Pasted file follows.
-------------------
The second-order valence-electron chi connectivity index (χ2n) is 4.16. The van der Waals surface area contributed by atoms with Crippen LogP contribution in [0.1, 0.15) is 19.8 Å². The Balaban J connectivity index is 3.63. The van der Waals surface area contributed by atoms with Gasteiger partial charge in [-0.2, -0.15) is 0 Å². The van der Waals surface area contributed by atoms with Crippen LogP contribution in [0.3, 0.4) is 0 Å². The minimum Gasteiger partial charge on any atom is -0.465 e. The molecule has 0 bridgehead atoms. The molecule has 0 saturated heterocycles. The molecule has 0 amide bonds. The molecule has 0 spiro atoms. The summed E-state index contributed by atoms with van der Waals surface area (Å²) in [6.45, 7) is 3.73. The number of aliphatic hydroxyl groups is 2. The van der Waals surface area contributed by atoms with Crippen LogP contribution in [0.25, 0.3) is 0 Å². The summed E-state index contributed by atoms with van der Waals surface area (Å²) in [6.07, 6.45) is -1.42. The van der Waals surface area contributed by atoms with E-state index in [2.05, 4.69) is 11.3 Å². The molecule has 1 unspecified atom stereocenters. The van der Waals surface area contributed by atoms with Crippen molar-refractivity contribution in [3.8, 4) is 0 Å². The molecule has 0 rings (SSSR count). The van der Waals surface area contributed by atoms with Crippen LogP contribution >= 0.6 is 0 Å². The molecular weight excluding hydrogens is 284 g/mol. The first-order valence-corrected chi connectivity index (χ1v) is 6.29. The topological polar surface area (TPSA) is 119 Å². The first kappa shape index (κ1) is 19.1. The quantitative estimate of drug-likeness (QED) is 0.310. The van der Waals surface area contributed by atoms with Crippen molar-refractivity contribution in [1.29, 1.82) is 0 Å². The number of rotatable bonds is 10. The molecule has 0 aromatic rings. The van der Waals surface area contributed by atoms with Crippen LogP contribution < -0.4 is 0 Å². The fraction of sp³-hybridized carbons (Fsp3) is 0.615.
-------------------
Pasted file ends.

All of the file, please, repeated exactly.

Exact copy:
The second-order valence-electron chi connectivity index (χ2n) is 4.16. The van der Waals surface area contributed by atoms with Crippen LogP contribution in [0.1, 0.15) is 19.8 Å². The Balaban J connectivity index is 3.63. The van der Waals surface area contributed by atoms with Gasteiger partial charge in [-0.2, -0.15) is 0 Å². The van der Waals surface area contributed by atoms with Crippen LogP contribution in [0.3, 0.4) is 0 Å². The minimum Gasteiger partial charge on any atom is -0.465 e. The molecule has 0 bridgehead atoms. The molecule has 0 saturated heterocycles. The molecule has 0 amide bonds. The molecule has 0 spiro atoms. The summed E-state index contributed by atoms with van der Waals surface area (Å²) in [6.45, 7) is 3.73. The number of aliphatic hydroxyl groups is 2. The van der Waals surface area contributed by atoms with Crippen LogP contribution in [0.25, 0.3) is 0 Å². The summed E-state index contributed by atoms with van der Waals surface area (Å²) in [6.07, 6.45) is -1.42. The van der Waals surface area contributed by atoms with E-state index in [2.05, 4.69) is 11.3 Å². The molecule has 1 unspecified atom stereocenters. The van der Waals surface area contributed by atoms with Crippen molar-refractivity contribution in [3.8, 4) is 0 Å². The molecule has 0 rings (SSSR count). The van der Waals surface area contributed by atoms with Crippen LogP contribution >= 0.6 is 0 Å². The molecular weight excluding hydrogens is 284 g/mol. The first-order valence-corrected chi connectivity index (χ1v) is 6.29. The topological polar surface area (TPSA) is 119 Å². The first kappa shape index (κ1) is 19.1. The quantitative estimate of drug-likeness (QED) is 0.310. The van der Waals surface area contributed by atoms with Crippen molar-refractivity contribution in [1.29, 1.82) is 0 Å². The number of rotatable bonds is 10. The molecule has 0 aromatic rings. The van der Waals surface area contributed by atoms with Crippen LogP contribution < -0.4 is 0 Å². The fraction of sp³-hybridized carbons (Fsp3) is 0.615.